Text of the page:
Blanford's Fox

  • Issue: May 2000
  • Artist: Amir Balaban
  • Designer: Ad Vanooijen
  • Stamp Size: 25.7 mm x 40 mm
  • Plate no.: 409
  • Sheet of 8 stamps, Tabs: 4
  • Printers: E. Lewin-Epstein Ltd.
  • Method of printing: Offset

The extinction rate of wild animals during the modern era, in Israel and throughout  the world, has been increasing and is 50-100 times faster than the rate of natural extinction. The intensive development of open areas, pollution and illegal hunting are some of the factors causing many animals to disappear.

Israel has been blessed with one of the richest varieties of wild animals in the world. Israel is estimated to have 400 species of vertebrates -100 of which are mammal species, 200 are bird species and 95 are reptile species - in addition to 15,000-30,000 species of insects and more. 22 species of vertebrates and 4 other sub­species have become extinct in Israel over the past century. At least 6 other insect species and 15 mollusc species can be added to this number. Many species have disappeared without our having been aware of them.

This information was published in the 1999 SPNI's "Lateva Nolad" (Born to be Wild) report on the status of wild animals in Israel.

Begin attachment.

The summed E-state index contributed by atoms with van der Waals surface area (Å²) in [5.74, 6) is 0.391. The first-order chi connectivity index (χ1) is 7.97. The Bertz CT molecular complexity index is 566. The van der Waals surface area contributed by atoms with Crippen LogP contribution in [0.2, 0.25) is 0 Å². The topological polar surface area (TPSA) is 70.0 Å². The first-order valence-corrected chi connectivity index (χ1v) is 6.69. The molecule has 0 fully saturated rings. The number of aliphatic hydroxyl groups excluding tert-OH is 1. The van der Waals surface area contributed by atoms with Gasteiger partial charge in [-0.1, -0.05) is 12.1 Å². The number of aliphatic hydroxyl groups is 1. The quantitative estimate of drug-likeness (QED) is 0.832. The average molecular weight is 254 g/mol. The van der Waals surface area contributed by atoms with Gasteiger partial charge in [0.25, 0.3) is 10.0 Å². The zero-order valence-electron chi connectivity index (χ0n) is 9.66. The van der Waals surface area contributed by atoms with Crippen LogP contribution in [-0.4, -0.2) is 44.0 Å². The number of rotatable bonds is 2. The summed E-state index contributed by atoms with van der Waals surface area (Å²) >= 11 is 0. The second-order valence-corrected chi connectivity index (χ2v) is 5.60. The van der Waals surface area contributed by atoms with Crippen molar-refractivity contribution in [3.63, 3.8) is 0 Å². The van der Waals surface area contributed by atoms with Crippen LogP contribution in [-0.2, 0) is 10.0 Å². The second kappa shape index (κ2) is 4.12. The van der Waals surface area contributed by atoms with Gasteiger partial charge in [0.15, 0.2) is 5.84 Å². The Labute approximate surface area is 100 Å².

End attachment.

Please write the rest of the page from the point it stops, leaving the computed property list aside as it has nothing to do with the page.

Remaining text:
Blanford's fox (Vulpes Cana)

Blanford's fox (Vulpes Cana) is a small and timid fox which lives in the steep
rocky regions of the desert. It was first discovered in Israel in 1982 at Ein Gedi. The distribution of the Blanford's fox extends from the east of Israel all the way to Afghanistan and south to Oman. It is active at night, feeding
mainly on insects and fruits that it finds in wadis and deep canyons. Towards sunrise it returns to the lair where it spends the hot hours of the day. Even though Blanford's fox is not an endangered species, it is a rare one. Preservation of the cliffs that stretches the length of the Arava and Judean Desert as well as of the desert areas will ensure its continued existence into the future.

The Society for the Protection of Nature in Israel (SPNI)

The participants in this philatelic project include: the Israel Philatelic Service, the WWF International Gland / Switzerland (World Wide Fund For Nature), and the Society for the Protection of Nature in Israel (SPNI).

The Panda device and WWF initials on stamp "© 1986 copyright WWF" are reproduced with the authorization of WWF, registered trademark owner.

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Endangered Species (WWF) - Blanford's Fox (Vulpes Cana)